One year ago, Donald Trump was elected President of the United States. In the days leading up to the election, we were all confident that America would have its first female president. We wore blue, laughed at Trump’s tweets, and never even considered the idea of his victory.
So on the night of Nov. 8, as we watched the map turn redder and redder, we flew to Facebook to post lengthy commentaries expressing our horrid shock. Who could possibly vote for Trump, we thought, as we certainly could not find the answer in our local community. And in the year following, every time Trump quoted alternative facts, tried to cut healthcare, and sympathized with Neo-Nazis, that question came up again: “Who let this man be president?”
This article is not about Trump. It is about “those people”; the ones who ruined our fantasy of a diverse, accepting, and loving America by voting for him (or at least, not voting for Hillary). And if you think that group of people consists solely of members of the KKK, this article is also about you.
There are many right-leaning Americans, as well as moderately liberal Americans, who were part of how Trump got elected. The fact of the matter is, there are people who support LGBTQ rights, think Planned Parenthood should receive more funding, or even voted for Obama and still cast their vote in Trump’s favor. The Democracy Fund Voter Study Group found that 9.2 percent of Obama voters switched to supporting Trump. Even more startling, only 74 percent of white and uneducated Obama voters still voted blue in the 2016 election. Obama-Trump voters exist, and were decisive in last year’s election.
So what happened in four years? How did the Democratic Party lose their supporters? There are a wide variety of reasons why Hillary lost the election, but part of it stems from the very ideology of liberalism itself. One drastic difference between liberals and conservatives, beyond simply political beliefs, is the way they view their own members. Conservatives eagerly welcome any right-leaning newcomers, even if they happen to have some progressive beliefs. Liberals, meanwhile, are instantly skeptical, critical, and defensive of their own. Conservatives understand that people can believe in climate change and still vote red, while liberals instantly shun any supporters who also own guns. The Democratic Party has distanced themselves from the supporters they need, and is now feeling the effects of their choices.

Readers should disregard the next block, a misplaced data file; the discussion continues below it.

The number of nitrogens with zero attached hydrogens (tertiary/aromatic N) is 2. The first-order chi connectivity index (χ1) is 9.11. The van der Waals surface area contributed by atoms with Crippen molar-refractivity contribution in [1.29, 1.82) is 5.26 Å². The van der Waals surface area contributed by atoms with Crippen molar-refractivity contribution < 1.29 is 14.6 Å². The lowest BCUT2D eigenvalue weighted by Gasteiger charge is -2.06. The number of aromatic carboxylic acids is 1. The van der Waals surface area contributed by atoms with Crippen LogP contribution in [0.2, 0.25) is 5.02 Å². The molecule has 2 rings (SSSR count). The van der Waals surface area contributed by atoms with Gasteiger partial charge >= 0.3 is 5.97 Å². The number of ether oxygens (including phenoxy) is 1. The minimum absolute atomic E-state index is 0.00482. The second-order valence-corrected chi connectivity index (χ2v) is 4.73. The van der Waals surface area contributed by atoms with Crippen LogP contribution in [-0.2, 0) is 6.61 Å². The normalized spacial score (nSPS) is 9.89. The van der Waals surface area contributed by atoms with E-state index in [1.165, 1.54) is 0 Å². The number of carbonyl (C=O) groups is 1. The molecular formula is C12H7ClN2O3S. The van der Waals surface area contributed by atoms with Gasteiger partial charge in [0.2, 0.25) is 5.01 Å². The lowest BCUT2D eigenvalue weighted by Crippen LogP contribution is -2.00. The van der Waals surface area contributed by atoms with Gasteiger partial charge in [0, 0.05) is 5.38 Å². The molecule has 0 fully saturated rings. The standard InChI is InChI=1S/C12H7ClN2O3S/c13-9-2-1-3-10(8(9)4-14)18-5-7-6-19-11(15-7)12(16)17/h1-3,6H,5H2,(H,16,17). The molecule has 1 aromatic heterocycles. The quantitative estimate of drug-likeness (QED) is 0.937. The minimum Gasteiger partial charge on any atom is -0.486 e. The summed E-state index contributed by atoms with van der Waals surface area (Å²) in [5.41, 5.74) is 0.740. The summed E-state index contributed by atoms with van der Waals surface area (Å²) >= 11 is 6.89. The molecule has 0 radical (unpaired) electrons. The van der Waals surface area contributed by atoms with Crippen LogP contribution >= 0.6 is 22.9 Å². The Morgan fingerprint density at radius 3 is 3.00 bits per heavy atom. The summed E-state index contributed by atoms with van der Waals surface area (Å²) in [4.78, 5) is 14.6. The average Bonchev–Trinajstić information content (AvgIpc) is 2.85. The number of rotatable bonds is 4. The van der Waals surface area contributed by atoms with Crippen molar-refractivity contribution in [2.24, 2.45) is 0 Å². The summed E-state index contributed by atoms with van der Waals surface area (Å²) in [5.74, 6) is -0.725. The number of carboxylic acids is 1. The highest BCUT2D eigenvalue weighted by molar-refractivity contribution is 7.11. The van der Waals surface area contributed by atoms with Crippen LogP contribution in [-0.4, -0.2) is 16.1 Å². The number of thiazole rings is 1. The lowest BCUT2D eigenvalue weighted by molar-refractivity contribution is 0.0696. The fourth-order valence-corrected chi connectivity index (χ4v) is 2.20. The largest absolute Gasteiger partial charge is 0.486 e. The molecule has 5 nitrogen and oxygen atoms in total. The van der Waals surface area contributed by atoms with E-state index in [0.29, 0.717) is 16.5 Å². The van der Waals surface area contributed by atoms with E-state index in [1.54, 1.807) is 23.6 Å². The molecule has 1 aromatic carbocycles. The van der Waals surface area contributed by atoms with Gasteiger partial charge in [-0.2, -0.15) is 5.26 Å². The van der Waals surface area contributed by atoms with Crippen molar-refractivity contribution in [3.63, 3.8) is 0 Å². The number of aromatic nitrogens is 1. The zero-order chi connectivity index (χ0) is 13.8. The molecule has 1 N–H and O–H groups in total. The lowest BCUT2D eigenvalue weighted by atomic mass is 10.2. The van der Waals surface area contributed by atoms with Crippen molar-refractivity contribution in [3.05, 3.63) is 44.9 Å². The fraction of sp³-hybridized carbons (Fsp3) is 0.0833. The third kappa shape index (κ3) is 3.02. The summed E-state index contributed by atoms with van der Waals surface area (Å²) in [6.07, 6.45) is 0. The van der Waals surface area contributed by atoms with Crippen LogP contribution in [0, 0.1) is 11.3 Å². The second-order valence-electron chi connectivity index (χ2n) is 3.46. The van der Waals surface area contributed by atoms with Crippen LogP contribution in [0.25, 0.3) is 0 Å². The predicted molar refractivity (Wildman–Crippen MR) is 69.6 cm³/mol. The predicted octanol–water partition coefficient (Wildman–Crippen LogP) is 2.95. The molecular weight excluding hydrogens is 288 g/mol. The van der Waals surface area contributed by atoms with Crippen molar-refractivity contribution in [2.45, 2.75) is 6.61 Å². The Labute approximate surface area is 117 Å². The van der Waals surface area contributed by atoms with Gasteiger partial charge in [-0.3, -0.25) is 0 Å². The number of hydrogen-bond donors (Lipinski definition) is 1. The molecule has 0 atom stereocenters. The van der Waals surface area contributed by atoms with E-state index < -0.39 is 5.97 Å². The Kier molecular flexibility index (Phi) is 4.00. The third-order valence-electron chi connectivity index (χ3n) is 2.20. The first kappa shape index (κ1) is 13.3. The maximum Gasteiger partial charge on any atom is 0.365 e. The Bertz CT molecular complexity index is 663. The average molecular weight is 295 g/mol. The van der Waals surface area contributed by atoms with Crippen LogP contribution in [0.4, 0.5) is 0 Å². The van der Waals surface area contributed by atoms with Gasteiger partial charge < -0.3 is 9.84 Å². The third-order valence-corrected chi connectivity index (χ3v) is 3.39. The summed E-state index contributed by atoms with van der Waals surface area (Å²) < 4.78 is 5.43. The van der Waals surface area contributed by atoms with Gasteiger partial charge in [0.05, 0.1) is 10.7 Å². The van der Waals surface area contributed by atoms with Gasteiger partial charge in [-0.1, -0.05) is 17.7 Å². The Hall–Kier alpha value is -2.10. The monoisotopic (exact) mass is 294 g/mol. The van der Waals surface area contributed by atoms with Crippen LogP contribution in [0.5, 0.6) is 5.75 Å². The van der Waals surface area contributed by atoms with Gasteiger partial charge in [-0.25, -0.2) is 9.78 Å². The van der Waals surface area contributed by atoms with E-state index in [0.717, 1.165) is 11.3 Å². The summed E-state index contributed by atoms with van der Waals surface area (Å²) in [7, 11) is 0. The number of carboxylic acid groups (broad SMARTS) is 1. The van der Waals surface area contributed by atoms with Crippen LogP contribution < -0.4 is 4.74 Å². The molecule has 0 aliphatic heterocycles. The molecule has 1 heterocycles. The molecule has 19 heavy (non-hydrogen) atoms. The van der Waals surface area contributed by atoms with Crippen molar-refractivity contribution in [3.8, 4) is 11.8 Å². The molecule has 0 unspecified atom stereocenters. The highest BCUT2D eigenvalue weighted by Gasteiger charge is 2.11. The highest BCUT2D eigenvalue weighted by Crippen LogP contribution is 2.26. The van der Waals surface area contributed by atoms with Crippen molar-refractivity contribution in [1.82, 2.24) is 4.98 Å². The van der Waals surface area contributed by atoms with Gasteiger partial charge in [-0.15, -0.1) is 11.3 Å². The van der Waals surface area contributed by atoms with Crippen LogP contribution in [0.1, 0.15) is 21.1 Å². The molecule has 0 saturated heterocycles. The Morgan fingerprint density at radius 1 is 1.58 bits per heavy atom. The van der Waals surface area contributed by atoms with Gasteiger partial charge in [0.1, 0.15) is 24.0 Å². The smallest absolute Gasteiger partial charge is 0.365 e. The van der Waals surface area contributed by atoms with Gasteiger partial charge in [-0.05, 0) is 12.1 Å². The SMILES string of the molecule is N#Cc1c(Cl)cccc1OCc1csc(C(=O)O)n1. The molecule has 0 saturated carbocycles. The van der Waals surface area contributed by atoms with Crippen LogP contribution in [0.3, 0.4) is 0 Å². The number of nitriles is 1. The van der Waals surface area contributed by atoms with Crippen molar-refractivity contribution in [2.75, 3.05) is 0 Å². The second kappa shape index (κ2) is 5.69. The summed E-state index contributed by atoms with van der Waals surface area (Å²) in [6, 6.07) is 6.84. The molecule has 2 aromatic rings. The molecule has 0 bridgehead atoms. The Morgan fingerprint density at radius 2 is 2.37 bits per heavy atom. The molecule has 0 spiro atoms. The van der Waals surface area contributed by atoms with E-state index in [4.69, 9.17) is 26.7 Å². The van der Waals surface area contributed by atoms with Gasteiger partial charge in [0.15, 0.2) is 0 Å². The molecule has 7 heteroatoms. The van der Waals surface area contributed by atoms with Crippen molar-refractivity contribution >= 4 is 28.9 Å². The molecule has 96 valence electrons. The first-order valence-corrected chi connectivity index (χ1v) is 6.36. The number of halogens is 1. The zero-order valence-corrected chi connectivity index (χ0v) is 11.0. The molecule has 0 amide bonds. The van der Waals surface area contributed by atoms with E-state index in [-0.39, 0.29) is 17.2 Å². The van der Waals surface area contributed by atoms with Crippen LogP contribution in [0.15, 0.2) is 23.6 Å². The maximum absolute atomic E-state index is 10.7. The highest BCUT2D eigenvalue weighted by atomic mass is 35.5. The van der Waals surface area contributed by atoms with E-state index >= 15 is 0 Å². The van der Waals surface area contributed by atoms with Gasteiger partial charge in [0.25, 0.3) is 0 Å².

Many progressives, South students included, promised themselves on that fateful November night that they would never let Trump, or another similar and horrific Republican, into power again. We spent the following year protesting and boycotting and marching and making our voices heard in every possible way. And while those demonstrations are important, maybe we should try a new tactic, as well. Maybe we need to reach out to all the Americans we rejected last year. Maybe an alliance between the proudly-progressive and the in-betweeners is what we need.
In order to forge that alliance, we need to start by recognizing a few facts about these Americans. First of all, not all liberals live on a coast. Sure, there are a lot of lefties in San Francisco and Brooklyn, but they also exist in Defiance, Ohio, or in Norman, Okla. Next, progressive people can be religious. They can even go to church! We accept Muslim and Jewish liberals with open arms, but automatically associate Christians with conservatives. Finally, someone can have some conservative beliefs and still call themselves a Democrat. Liberals can own guns, oppose affirmative action, and befriend or even marry Trump supporters.
One year ago, our world shifted immeasurably. Since then, we have looked and looked for someone to blame, but maybe we should have been examining ourselves. Now I am not saying that reaching out to middle America will change everything. At the end of the day, Trump will still be president (for now), but we will at least have more people to complain with.